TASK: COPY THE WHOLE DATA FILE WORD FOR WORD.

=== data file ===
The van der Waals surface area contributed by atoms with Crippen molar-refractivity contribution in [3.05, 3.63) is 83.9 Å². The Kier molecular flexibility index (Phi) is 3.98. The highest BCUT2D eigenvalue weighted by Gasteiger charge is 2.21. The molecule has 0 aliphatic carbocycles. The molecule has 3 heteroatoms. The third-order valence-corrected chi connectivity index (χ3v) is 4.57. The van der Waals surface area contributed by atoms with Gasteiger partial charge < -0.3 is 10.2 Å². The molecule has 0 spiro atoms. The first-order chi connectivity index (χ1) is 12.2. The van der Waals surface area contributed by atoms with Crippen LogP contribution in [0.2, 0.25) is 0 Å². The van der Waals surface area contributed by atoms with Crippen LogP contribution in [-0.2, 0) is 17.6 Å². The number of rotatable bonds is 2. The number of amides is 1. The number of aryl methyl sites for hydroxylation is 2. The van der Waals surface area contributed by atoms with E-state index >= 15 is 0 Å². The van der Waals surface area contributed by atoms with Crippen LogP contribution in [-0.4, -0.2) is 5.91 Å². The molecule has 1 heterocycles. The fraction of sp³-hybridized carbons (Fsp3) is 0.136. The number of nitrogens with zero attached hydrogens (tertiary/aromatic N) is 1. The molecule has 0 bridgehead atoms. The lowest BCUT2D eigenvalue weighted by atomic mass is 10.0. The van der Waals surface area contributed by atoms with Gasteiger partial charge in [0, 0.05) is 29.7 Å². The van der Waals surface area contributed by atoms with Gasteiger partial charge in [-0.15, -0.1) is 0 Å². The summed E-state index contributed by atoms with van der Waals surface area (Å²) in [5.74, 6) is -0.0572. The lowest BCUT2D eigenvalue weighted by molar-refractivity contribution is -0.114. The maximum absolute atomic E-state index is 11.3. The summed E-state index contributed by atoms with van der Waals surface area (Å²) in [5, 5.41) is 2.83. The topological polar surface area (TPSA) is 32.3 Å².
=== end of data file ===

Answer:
The van der Waals surface area contributed by atoms with Crippen molar-refractivity contribution in [3.05, 3.63) is 83.9 Å². The Kier molecular flexibility index (Phi) is 3.98. The highest BCUT2D eigenvalue weighted by Gasteiger charge is 2.21. The molecule has 0 aliphatic carbocycles. The molecule has 3 heteroatoms. The third-order valence-corrected chi connectivity index (χ3v) is 4.57. The van der Waals surface area contributed by atoms with Gasteiger partial charge < -0.3 is 10.2 Å². The molecule has 0 spiro atoms. The first-order chi connectivity index (χ1) is 12.2. The van der Waals surface area contributed by atoms with Crippen LogP contribution in [0.2, 0.25) is 0 Å². The van der Waals surface area contributed by atoms with Crippen LogP contribution in [-0.2, 0) is 17.6 Å². The number of rotatable bonds is 2. The number of amides is 1. The number of aryl methyl sites for hydroxylation is 2. The van der Waals surface area contributed by atoms with E-state index >= 15 is 0 Å². The van der Waals surface area contributed by atoms with Crippen LogP contribution in [-0.4, -0.2) is 5.91 Å². The molecule has 1 heterocycles. The fraction of sp³-hybridized carbons (Fsp3) is 0.136. The number of nitrogens with zero attached hydrogens (tertiary/aromatic N) is 1. The molecule has 0 bridgehead atoms. The lowest BCUT2D eigenvalue weighted by atomic mass is 10.0. The van der Waals surface area contributed by atoms with Gasteiger partial charge in [0, 0.05) is 29.7 Å². The van der Waals surface area contributed by atoms with Gasteiger partial charge in [-0.15, -0.1) is 0 Å². The summed E-state index contributed by atoms with van der Waals surface area (Å²) in [5.74, 6) is -0.0572. The lowest BCUT2D eigenvalue weighted by molar-refractivity contribution is -0.114. The maximum absolute atomic E-state index is 11.3. The summed E-state index contributed by atoms with van der Waals surface area (Å²) in [5, 5.41) is 2.83. The topological polar surface area (TPSA) is 32.3 Å².